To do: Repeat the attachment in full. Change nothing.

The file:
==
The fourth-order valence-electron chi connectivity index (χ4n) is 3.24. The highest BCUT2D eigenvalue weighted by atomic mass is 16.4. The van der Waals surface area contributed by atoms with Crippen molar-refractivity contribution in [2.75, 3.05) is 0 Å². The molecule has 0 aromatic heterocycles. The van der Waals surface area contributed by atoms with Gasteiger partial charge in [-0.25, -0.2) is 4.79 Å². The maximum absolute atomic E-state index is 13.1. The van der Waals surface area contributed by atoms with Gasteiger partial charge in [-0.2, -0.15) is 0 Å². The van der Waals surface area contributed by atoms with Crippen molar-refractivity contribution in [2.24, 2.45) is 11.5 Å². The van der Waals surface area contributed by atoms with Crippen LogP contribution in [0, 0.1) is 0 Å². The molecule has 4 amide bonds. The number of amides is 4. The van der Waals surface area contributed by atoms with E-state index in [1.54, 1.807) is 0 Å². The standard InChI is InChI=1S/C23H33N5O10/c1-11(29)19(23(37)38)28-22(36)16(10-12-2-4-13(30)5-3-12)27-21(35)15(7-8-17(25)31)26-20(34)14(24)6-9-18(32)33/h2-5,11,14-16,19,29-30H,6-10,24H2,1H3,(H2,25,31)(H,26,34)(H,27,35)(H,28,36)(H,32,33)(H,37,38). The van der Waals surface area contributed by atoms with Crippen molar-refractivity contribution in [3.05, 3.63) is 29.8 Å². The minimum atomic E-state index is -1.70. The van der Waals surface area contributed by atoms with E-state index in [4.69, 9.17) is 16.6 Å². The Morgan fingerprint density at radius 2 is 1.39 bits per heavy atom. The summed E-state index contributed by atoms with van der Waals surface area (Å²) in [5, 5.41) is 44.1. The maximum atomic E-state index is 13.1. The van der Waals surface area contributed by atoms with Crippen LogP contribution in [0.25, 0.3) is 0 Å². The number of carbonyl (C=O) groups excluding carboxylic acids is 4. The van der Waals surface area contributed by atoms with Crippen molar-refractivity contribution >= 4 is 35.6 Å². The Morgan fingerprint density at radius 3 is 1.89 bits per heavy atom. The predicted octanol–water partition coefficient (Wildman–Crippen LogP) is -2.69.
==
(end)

The fourth-order valence-electron chi connectivity index (χ4n) is 3.24. The highest BCUT2D eigenvalue weighted by atomic mass is 16.4. The van der Waals surface area contributed by atoms with Crippen molar-refractivity contribution in [2.75, 3.05) is 0 Å². The molecule has 0 aromatic heterocycles. The van der Waals surface area contributed by atoms with Gasteiger partial charge in [-0.25, -0.2) is 4.79 Å². The maximum absolute atomic E-state index is 13.1. The van der Waals surface area contributed by atoms with Gasteiger partial charge in [-0.2, -0.15) is 0 Å². The van der Waals surface area contributed by atoms with Crippen molar-refractivity contribution in [2.24, 2.45) is 11.5 Å². The van der Waals surface area contributed by atoms with Crippen LogP contribution in [0, 0.1) is 0 Å². The molecule has 4 amide bonds. The number of amides is 4. The van der Waals surface area contributed by atoms with E-state index in [1.54, 1.807) is 0 Å². The standard InChI is InChI=1S/C23H33N5O10/c1-11(29)19(23(37)38)28-22(36)16(10-12-2-4-13(30)5-3-12)27-21(35)15(7-8-17(25)31)26-20(34)14(24)6-9-18(32)33/h2-5,11,14-16,19,29-30H,6-10,24H2,1H3,(H2,25,31)(H,26,34)(H,27,35)(H,28,36)(H,32,33)(H,37,38). The van der Waals surface area contributed by atoms with Crippen molar-refractivity contribution in [3.05, 3.63) is 29.8 Å². The minimum atomic E-state index is -1.70. The van der Waals surface area contributed by atoms with E-state index in [4.69, 9.17) is 16.6 Å². The Morgan fingerprint density at radius 2 is 1.39 bits per heavy atom. The summed E-state index contributed by atoms with van der Waals surface area (Å²) in [5, 5.41) is 44.1. The maximum atomic E-state index is 13.1. The van der Waals surface area contributed by atoms with Crippen LogP contribution in [0.25, 0.3) is 0 Å². The number of carbonyl (C=O) groups excluding carboxylic acids is 4. The van der Waals surface area contributed by atoms with Crippen molar-refractivity contribution >= 4 is 35.6 Å². The Morgan fingerprint density at radius 3 is 1.89 bits per heavy atom. The predicted octanol–water partition coefficient (Wildman–Crippen LogP) is -2.69.